11. Hi there,

    Just stumbling onto your blog. I’ve been a leader for 2 years and will be bridging our girls to Brownies this June. I just purchased the Journeys for the Brownies so we can go over them and let them pick what they want to do next year.

    Journeys these past two years at the Daisy level has been…tiresome at times. Like others have said, the girls do NOT want to sit and listen to stories. They enjoyed the Garden journey enough, the Travel one was bizarre, so disjointed and did not seem to go together at all. We are embarking on the animal one next week. We were happy to have the petals to do to break it up a bit. As others have mentioned, we sort of abandoned the readings from the book, I would glean the pertinent issues they were getting at and then weaved them into our activity and talks during the meetings. Many times I would talk to them and have them answer me as they were working on a craft project–it seemed to keep them engaged and it got us through it. Fortunately all our girls love our meetings and can’t wait to come every week, so I guess we’re doing something right! Looking forward to more inspiration and information for our Brownie troop next year.!

    Yours in green,
    Kim Troop 403 leader

  12. Kim, thank you for your comment. I admire that you meet every week! That is a lot of planning to do!

    I will be starting our Junior year in the fall with Amaze at the advice of other leaders. I plan on breaking it up with community service projects and fun patches. I even have an old Junior Badge book to glean ideas from!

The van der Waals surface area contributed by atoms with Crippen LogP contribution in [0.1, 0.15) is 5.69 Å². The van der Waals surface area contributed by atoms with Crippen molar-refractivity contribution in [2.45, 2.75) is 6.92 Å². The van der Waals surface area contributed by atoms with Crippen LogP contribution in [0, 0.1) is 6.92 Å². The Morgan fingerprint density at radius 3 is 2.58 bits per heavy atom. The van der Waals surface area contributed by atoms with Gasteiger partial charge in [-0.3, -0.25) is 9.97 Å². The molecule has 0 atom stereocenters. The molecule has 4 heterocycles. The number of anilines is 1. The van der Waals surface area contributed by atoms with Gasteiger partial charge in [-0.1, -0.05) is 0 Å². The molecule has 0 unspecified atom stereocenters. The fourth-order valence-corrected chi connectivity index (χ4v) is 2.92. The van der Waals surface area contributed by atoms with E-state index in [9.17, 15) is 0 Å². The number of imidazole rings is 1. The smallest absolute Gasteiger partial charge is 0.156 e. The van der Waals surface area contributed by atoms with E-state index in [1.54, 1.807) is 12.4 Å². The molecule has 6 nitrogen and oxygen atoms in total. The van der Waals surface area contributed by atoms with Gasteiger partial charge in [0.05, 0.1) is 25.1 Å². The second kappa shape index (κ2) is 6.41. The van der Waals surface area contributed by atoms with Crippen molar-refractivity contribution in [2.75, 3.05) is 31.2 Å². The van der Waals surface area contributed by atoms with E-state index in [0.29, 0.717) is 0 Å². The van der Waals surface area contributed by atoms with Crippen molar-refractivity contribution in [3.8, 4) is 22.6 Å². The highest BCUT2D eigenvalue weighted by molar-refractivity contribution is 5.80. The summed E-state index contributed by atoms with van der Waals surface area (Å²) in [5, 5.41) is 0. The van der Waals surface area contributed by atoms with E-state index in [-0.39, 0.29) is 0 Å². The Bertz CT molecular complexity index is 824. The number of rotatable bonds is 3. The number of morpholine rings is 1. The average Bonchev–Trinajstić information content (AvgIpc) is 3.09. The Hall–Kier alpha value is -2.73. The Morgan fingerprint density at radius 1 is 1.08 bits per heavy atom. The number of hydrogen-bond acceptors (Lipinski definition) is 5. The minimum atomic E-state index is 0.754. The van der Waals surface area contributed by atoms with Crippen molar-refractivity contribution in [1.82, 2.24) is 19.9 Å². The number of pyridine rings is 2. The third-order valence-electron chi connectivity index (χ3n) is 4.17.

If you are planning a bridging ceremony, I have a link to my article all about it on my blog.

    Thanks for reading! I am here to help!

  13. I’m an Ambassador scout, and I just find the Journeys kind of irritating. When I started thinking about going for my Gold, we still had the badge prerequisites. Well, then it changed to those… I don’t even remember what they were called, Studio 2B or something? And now it’s Journeys. Well, I was very very sick the last few years, so I haven’t earned any Journeys. I’m left to my own devices to complete two of them this summer so I can begin working on them.

    I miss the badges, I really do. You could pick badges that would help you with your project and everything. Now, I’m stuck with being an ‘advocate’ but I’ve already learned to do that. Now I have to do a large project to go along with it. My Gold project is hopefully going to be starting an elementary-aged percussion group; what does that have to do with advocacy? I feel like these Journeys are just molding us all to do the same thing, especially when whole troops do the book at once.

    1. Tory, I appreciate your comment, especially from a Senior Scout who has seen both programs. The Journeys program, to me, is so limiting. I have the old Junior Badge Book and my daughter is already working on her Yarn Craft badge with such joy and enthusiasm. She does not have that option with Journeys. What a shame.